Assessing tinnitus and disability
From a workers’ compensation standpoint, assessing tinnitus poses challenges. The subjective nature of tinnitus makes measurement difficult, and the medical literature related to tinnitus and disability does not lend itself to meta-analysis. However, a systematic review of the literature allows us to address several relevant questions:
- How do we evaluate tinnitus causality?
- How do we fairly represent the evidence for impairment and disability due to tinnitus?
- What is the evidence that tinnitus, by itself, causes measurable disability?
- What is the evidence for treatment?
Measurement and assessment tools
Testing definitions include reproducibility (the test provides very similar results when administered to the same population twice), accuracy (the test measures what it is supposed to), and appropriateness (the test result addresses a question involved in this project). Accuracy is a minimum requirement.
With respect to accuracy, it is important to measure the amount of tinnitus present, not the effect of depression, anxiety, hearing loss, or other factors. For the most part, it is not possible to measure the amount of tinnitus, so accuracy is in significant doubt. This is a major problem in assessing disability due to tinnitus.
All the methods of assessing tinnitus are based on subjective responses like questionnaires and self-reporting scales. Some measure the loudness or sound frequency of tinnitus by matching sounds presented by the tester or the ability of presented sounds to mask the tinnitus. Test reliability is poor even in the same subject. The Tinnitus Handicap Inventory is the most appropriate scale with the best validation.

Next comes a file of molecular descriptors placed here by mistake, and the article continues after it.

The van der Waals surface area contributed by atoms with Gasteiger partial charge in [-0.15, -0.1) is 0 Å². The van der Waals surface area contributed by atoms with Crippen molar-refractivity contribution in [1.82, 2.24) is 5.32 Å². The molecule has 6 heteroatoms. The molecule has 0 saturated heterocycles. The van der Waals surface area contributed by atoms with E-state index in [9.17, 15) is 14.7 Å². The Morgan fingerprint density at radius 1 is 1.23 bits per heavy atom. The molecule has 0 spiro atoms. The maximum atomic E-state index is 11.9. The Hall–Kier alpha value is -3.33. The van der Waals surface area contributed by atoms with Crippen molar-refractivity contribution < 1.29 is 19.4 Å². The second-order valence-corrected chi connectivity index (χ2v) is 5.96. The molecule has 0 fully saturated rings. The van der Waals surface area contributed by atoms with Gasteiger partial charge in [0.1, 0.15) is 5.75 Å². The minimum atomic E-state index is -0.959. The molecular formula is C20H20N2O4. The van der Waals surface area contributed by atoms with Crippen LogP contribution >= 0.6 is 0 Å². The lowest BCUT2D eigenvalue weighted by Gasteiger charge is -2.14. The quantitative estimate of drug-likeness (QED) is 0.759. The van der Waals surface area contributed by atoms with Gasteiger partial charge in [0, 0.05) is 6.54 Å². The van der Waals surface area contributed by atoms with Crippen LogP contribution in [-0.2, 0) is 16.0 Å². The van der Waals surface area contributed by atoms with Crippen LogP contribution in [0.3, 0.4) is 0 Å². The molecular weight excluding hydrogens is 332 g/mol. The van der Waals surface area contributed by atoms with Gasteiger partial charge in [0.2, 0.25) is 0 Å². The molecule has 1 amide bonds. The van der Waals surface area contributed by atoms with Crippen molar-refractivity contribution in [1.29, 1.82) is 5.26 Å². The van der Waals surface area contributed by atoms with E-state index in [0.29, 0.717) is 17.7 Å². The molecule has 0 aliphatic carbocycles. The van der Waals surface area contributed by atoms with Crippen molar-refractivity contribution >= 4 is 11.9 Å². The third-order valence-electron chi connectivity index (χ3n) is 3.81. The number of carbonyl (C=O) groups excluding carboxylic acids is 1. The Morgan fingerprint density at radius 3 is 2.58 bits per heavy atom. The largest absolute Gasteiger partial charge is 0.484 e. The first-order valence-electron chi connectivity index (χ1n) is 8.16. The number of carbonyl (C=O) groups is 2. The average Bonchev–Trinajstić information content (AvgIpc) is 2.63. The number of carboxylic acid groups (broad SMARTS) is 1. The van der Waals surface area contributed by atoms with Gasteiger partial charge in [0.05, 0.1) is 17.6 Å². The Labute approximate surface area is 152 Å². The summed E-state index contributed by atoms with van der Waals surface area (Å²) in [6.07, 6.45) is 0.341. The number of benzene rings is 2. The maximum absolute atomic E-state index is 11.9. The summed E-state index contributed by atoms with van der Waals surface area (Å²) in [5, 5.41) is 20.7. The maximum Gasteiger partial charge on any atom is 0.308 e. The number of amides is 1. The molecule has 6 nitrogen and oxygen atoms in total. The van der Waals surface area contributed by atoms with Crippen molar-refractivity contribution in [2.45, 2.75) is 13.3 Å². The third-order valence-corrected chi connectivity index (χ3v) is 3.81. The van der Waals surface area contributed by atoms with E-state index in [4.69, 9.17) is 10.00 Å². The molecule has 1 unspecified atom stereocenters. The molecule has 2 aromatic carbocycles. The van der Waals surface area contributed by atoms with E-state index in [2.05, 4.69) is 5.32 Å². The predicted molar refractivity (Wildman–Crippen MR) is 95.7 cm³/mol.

The literature is consistent in concluding that acoustic trauma causes tinnitus, which may persist even if the hearing loss resolves. The threshold of acoustic trauma in most of the literature is about 115 dB for 15 minutes, or 140 dB of impact trauma.
Tinnitus can also result from causes other than noise-induced hearing loss. The evidence for causation of tinnitus is adequate for sensorineural hearing loss, high-dose ASA, and NSAIDs.
Occupations with greater intensity and duration of noise exposure are associated with greater incidence of tinnitus. There is no particular employment that causes tinnitus, apart from association with noise-induced hearing loss.
There is no evidence that the quality of tinnitus varies according to cause. Some papers suggest that the frequency of tinnitus is predicted by the frequency of hearing loss, but this is not consistent.
In tinnitus discussions, handicap refers to impairment that substantially limits one or more of life’s activities, which could be overcome by special compensation such as assistive listening devices or hearing aids.
There is no evidence to support the idea that tinnitus alone causes disability. Most patients with tinnitus do not request treatment; only about 10% report severe or disabling tinnitus. Some of the best data suggest that tinnitus loudness correlates well with disability.
Depression, anxiety, and other psychological factors frequently coexist with and strongly affect the reported magnitude of tinnitus. Some tools measure tinnitus and some measure impairment, after controlling for depression.
Because of the limitations of available assessment tools, it is not possible to define a threshold measure at which tinnitus causes impairment. For the same reason, there is no evidence that impairment from tinnitus alone varies according to its cause. This does not mean that tinnitus does not cause impairment, only that the tools are inadequate.